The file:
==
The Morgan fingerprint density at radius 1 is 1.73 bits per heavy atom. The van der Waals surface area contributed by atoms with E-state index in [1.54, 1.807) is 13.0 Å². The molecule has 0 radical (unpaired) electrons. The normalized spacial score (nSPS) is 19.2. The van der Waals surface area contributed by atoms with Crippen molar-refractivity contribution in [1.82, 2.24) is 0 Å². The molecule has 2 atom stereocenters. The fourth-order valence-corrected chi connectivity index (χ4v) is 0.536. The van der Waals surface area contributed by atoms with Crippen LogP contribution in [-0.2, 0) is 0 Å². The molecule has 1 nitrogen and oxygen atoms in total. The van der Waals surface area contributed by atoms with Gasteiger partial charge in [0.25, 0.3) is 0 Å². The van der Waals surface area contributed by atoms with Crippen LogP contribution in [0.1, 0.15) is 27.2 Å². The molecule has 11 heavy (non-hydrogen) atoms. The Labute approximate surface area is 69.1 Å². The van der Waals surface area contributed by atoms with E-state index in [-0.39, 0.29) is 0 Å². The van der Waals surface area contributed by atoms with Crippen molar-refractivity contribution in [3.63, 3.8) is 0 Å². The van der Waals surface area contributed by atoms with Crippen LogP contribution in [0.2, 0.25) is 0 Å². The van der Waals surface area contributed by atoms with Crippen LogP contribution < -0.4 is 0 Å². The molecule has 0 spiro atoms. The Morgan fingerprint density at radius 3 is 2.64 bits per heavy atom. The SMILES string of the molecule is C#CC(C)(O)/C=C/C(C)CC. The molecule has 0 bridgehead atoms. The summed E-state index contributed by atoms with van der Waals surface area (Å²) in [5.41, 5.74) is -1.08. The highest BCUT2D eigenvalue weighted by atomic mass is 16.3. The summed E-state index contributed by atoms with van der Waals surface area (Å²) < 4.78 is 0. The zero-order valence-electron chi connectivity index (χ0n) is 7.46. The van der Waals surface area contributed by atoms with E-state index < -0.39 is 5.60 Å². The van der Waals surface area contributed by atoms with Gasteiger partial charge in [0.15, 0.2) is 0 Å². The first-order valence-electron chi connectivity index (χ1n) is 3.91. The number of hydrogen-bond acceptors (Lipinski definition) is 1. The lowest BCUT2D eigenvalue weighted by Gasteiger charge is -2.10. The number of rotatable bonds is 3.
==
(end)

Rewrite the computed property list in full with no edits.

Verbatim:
The Morgan fingerprint density at radius 1 is 1.73 bits per heavy atom. The van der Waals surface area contributed by atoms with E-state index in [1.54, 1.807) is 13.0 Å². The molecule has 0 radical (unpaired) electrons. The normalized spacial score (nSPS) is 19.2. The van der Waals surface area contributed by atoms with Crippen molar-refractivity contribution in [1.82, 2.24) is 0 Å². The molecule has 2 atom stereocenters. The fourth-order valence-corrected chi connectivity index (χ4v) is 0.536. The van der Waals surface area contributed by atoms with Crippen LogP contribution in [-0.2, 0) is 0 Å². The molecule has 1 nitrogen and oxygen atoms in total. The van der Waals surface area contributed by atoms with Gasteiger partial charge in [0.25, 0.3) is 0 Å². The van der Waals surface area contributed by atoms with Crippen LogP contribution in [0.1, 0.15) is 27.2 Å². The molecule has 11 heavy (non-hydrogen) atoms. The Labute approximate surface area is 69.1 Å². The van der Waals surface area contributed by atoms with E-state index in [-0.39, 0.29) is 0 Å². The van der Waals surface area contributed by atoms with Crippen molar-refractivity contribution in [3.63, 3.8) is 0 Å². The van der Waals surface area contributed by atoms with Crippen LogP contribution in [0.2, 0.25) is 0 Å². The van der Waals surface area contributed by atoms with Crippen LogP contribution < -0.4 is 0 Å². The molecule has 0 spiro atoms. The Morgan fingerprint density at radius 3 is 2.64 bits per heavy atom. The SMILES string of the molecule is C#CC(C)(O)/C=C/C(C)CC. The molecule has 0 bridgehead atoms. The summed E-state index contributed by atoms with van der Waals surface area (Å²) in [5.41, 5.74) is -1.08. The highest BCUT2D eigenvalue weighted by atomic mass is 16.3. The summed E-state index contributed by atoms with van der Waals surface area (Å²) < 4.78 is 0. The zero-order valence-electron chi connectivity index (χ0n) is 7.46. The van der Waals surface area contributed by atoms with E-state index < -0.39 is 5.60 Å². The van der Waals surface area contributed by atoms with Gasteiger partial charge in [0.15, 0.2) is 0 Å². The first-order valence-electron chi connectivity index (χ1n) is 3.91. The number of hydrogen-bond acceptors (Lipinski definition) is 1. The lowest BCUT2D eigenvalue weighted by Gasteiger charge is -2.10. The number of rotatable bonds is 3.